A prompt transition is essential
Transitioning to IPv6 is akin to improving a congested and dilapidated roadway. "Dipping a toe" into overdue infrastructure repairs is simply not a viable approach.
The IPv4 addressing scheme has served the world well, but there can be no doubt that it has run its course. Do you remember when Margaret Thatcher was Prime Minister of Great Britain, Hill Street Blues won eight Grammy awards, and Journey's Escape was the top-selling album in the U.S.? It was September 1981, the year the IPv4 addressing scheme was first published.
Four billion addressable devices seemed like a lot in 1981, but as of February 2011, the IANA's supply of IPv4 addresses was fully allocated. As ISPs stop allocating IPv4 addresses for public-facing systems, only devices with IPv6 capabilities will have unrestricted connectivity to the global Internet. The upgrade decision so many have been trying to avoid for so long is no longer optional. The time for IPv6 adoption has come. Present and future projects are at risk of address starvation in the IPv4-only world, which will create connectivity issues and restrict the usefulness of all network-based offerings.
To provide backward compatibility for IPv4 while supporting IPv6, the global Internet and nearly every IT shop must embrace a dual-stack IP world. All stops on the communication pathway - from endpoint devices, to ISPs, to backbone providers - must operate with IPv6 alongside IPv4. Although the dual-stack requirement seems daunting to beginners, the transition need not be difficult.
The process of choosing a service provider, hosting company, hardware vendor or application software provider must now include the question, "Do you have IPv6 support?" Your partners need to specify whether each connection can be provided as a dual-stack connection and is a full dual-stack to the rest of the world. Hardware and software vendors should state whether there are any known caveats or limitations in their products' IPv6 support.
As applications and networks migrate from IPv4 to a dual-stack IPv4/IPv6 environment, it is important to ensure parity between the two protocols. For example, applications that log IP addresses must be able to store both 32-bit IPv4 addresses and 128-bit IPv6 addresses. In another example, infrastructure that implements filtering or security based on IP addresses (e.g., a firewall) must support IPv6 addressing schemes.
Thankfully, the act of choosing end-users' desktops, laptops, tablets and smartphones is much simpler. Nearly all major endpoint operating systems fully support IPv6. The fact that those devices are connected to IPv4-only networks simply means the devices' IPv6 capabilities have been left dormant. Enabling IPv6 within the network elements will awaken those capabilities, but existing security and auditing systems may need upgrades to handle the new IPv6 address allocations.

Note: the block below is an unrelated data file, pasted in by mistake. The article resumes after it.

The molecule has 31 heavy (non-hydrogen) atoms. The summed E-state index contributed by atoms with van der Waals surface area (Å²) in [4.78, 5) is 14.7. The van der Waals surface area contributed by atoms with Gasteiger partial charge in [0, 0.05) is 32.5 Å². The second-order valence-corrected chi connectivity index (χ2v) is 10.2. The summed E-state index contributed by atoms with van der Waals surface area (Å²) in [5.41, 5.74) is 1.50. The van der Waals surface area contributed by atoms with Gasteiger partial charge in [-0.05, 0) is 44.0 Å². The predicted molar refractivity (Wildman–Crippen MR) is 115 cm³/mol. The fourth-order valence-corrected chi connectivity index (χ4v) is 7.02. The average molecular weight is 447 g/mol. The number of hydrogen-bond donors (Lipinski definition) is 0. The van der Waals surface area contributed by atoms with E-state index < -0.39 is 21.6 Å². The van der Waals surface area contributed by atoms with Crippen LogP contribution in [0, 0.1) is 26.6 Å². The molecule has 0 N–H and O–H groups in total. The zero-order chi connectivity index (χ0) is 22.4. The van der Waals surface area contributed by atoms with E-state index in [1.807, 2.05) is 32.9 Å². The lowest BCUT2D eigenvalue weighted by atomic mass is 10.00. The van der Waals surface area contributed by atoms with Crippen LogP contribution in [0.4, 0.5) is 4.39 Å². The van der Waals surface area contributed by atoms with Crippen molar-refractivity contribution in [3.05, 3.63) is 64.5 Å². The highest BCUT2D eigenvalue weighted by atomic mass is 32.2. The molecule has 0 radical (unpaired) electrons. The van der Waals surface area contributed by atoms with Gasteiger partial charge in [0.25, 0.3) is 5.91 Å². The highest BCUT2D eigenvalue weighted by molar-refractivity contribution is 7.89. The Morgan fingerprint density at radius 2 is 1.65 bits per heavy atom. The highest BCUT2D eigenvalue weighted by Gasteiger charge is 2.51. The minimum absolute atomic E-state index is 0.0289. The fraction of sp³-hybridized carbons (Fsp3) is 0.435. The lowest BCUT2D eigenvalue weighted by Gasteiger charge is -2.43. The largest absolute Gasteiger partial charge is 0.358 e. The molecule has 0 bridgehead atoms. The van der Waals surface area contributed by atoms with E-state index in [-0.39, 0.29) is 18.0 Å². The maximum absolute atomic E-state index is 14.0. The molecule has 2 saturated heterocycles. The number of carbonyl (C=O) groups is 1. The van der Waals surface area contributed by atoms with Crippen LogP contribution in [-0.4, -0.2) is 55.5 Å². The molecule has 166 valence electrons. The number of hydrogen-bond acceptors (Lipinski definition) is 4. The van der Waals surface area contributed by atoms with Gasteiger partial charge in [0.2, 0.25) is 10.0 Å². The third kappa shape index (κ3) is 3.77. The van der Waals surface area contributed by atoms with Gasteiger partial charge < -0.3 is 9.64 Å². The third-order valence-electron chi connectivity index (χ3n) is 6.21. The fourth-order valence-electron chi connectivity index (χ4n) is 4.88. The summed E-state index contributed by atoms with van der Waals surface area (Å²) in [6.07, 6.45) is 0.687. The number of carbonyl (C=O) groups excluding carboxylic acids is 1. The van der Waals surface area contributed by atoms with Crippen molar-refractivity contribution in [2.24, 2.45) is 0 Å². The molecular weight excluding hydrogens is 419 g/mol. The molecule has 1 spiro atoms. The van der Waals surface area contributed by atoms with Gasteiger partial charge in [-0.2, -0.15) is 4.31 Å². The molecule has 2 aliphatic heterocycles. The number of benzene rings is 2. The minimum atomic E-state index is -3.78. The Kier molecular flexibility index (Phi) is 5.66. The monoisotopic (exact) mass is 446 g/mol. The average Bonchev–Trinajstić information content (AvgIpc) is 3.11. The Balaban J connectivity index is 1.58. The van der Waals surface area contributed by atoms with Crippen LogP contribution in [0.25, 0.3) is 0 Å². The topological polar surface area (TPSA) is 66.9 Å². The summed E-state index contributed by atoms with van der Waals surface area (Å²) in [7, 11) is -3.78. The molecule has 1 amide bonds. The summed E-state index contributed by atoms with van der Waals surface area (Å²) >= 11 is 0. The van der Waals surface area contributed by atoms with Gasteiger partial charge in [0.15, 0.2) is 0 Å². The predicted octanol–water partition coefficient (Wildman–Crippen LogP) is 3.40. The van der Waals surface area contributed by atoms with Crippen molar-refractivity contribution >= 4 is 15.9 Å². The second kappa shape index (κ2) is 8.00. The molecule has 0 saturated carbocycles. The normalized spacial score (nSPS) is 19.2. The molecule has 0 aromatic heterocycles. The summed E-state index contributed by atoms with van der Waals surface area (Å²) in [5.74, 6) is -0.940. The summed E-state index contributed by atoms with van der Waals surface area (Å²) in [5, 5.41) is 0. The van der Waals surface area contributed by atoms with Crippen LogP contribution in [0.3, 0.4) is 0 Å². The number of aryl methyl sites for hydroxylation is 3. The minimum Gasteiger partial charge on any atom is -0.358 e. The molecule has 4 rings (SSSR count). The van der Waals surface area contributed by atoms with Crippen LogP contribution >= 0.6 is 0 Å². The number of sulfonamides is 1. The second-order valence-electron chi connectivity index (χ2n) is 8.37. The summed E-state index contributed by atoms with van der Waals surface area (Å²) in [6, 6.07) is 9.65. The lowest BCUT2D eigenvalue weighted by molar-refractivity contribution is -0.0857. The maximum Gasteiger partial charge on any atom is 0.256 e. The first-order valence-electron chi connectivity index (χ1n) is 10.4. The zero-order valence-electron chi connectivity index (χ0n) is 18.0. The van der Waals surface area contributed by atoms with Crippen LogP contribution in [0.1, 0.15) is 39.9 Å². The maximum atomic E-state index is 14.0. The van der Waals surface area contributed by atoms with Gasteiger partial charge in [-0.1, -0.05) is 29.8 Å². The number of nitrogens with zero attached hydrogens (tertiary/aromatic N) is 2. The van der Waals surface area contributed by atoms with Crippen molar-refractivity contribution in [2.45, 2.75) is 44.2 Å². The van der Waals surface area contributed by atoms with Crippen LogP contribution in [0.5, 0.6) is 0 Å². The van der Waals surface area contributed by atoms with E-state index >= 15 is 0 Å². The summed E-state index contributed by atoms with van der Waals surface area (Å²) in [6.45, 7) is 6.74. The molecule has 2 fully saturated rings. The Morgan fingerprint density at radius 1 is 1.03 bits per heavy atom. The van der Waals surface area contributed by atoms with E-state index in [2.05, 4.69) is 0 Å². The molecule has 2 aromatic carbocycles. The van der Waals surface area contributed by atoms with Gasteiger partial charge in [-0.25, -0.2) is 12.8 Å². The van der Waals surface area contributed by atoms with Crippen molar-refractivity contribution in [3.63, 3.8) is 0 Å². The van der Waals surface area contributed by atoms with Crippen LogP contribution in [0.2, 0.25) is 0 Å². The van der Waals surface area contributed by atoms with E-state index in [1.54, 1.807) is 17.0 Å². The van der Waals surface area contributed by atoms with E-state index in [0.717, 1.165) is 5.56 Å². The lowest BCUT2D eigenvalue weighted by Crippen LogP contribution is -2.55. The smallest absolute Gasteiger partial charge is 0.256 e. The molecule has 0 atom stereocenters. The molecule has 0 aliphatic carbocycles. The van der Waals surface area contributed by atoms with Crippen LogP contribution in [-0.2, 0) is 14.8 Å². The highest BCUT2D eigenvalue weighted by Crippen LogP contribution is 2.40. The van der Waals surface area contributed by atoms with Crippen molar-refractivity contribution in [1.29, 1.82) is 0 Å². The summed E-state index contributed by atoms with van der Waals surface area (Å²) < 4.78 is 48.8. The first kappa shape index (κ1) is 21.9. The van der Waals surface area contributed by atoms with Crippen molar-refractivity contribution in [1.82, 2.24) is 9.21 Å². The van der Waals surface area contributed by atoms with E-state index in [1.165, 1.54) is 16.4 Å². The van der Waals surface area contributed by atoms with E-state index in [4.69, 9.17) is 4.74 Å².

It is important to note that nearly every major Internet backbone has included IPv6 within its plans. The percentage of core backbones that run IPv6 increases daily. The global Internet has been working on enabling IPv6 for ten years; however, only in the last three years have the commercial offerings been significant enough to see IPv6 services offered to customers. It is clear that customers are requesting dual-stack connections, and service providers have been listening to those customers. There is much more effort needed in this space, but today a customer has every right to ask his service provider for IPv6 and expect a serious answer. (Read the 6 biggest misconceptions of IPv6.)
The infrastructure behind the global Internet has also become dual-stacked over the last 10 years. The root name servers have been enabled for IPv6 for many years. Top Level Domains (TLD) like .com, .net and .us are serviced by domain name servers that are dual-stacked. Presently 256 out of 306 TLDs are enabled for IPv6. Individual domains can now be registered with IPv6 name servers via many domain registrars.
Furthermore, IPv6 address allocations from the Regional Internet Registrars (RIR) have been available for as long as IPv6 has been operating. The RIRs have been instrumental in pushing IPv6 readiness within their regions and some have made allocation of IPv6 addressing as easy as clicking on a Website link. If you are a direct customer of an RIR (like ARIN in North America, RIPE in Europe or APNIC in Asia Pacific region) then you can allocate an IPv6 block with ease.
The U.S. Commerce Department has estimated an ongoing benefit to the global economy of $10 billion per year from IPv6 adoption. Enterprises that fully adopt IPv6 will benefit from simplified network configuration from the elimination of network address translation, improved end-to-end services, and - most importantly - the assurance that their public-facing servers and infrastructure will be available to all who seek them. The time to dive in is now.
Hurricane Electric is a Fremont, Calif., ISP.